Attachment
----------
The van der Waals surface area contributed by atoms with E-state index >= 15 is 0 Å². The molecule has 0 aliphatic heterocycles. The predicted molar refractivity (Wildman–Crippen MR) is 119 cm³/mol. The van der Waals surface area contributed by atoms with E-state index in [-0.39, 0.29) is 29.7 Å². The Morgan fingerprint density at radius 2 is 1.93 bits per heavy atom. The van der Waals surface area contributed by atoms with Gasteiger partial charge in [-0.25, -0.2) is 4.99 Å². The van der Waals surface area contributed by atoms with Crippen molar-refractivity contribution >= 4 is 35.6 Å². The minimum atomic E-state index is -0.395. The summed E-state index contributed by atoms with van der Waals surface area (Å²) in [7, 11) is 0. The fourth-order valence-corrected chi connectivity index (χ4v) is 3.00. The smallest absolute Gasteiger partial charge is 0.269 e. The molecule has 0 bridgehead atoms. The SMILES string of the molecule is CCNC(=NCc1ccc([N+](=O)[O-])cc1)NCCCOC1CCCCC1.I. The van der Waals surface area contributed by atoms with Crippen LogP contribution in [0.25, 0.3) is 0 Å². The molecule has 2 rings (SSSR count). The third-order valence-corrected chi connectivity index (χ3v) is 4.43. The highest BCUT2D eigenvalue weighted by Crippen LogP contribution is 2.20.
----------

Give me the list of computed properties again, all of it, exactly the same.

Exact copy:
The van der Waals surface area contributed by atoms with E-state index >= 15 is 0 Å². The molecule has 0 aliphatic heterocycles. The predicted molar refractivity (Wildman–Crippen MR) is 119 cm³/mol. The van der Waals surface area contributed by atoms with E-state index in [-0.39, 0.29) is 29.7 Å². The Morgan fingerprint density at radius 2 is 1.93 bits per heavy atom. The van der Waals surface area contributed by atoms with Gasteiger partial charge in [-0.25, -0.2) is 4.99 Å². The van der Waals surface area contributed by atoms with Crippen molar-refractivity contribution >= 4 is 35.6 Å². The minimum atomic E-state index is -0.395. The summed E-state index contributed by atoms with van der Waals surface area (Å²) in [7, 11) is 0. The fourth-order valence-corrected chi connectivity index (χ4v) is 3.00. The smallest absolute Gasteiger partial charge is 0.269 e. The molecule has 0 bridgehead atoms. The SMILES string of the molecule is CCNC(=NCc1ccc([N+](=O)[O-])cc1)NCCCOC1CCCCC1.I. The van der Waals surface area contributed by atoms with Crippen LogP contribution in [0.25, 0.3) is 0 Å². The molecule has 2 rings (SSSR count). The third-order valence-corrected chi connectivity index (χ3v) is 4.43. The highest BCUT2D eigenvalue weighted by Crippen LogP contribution is 2.20.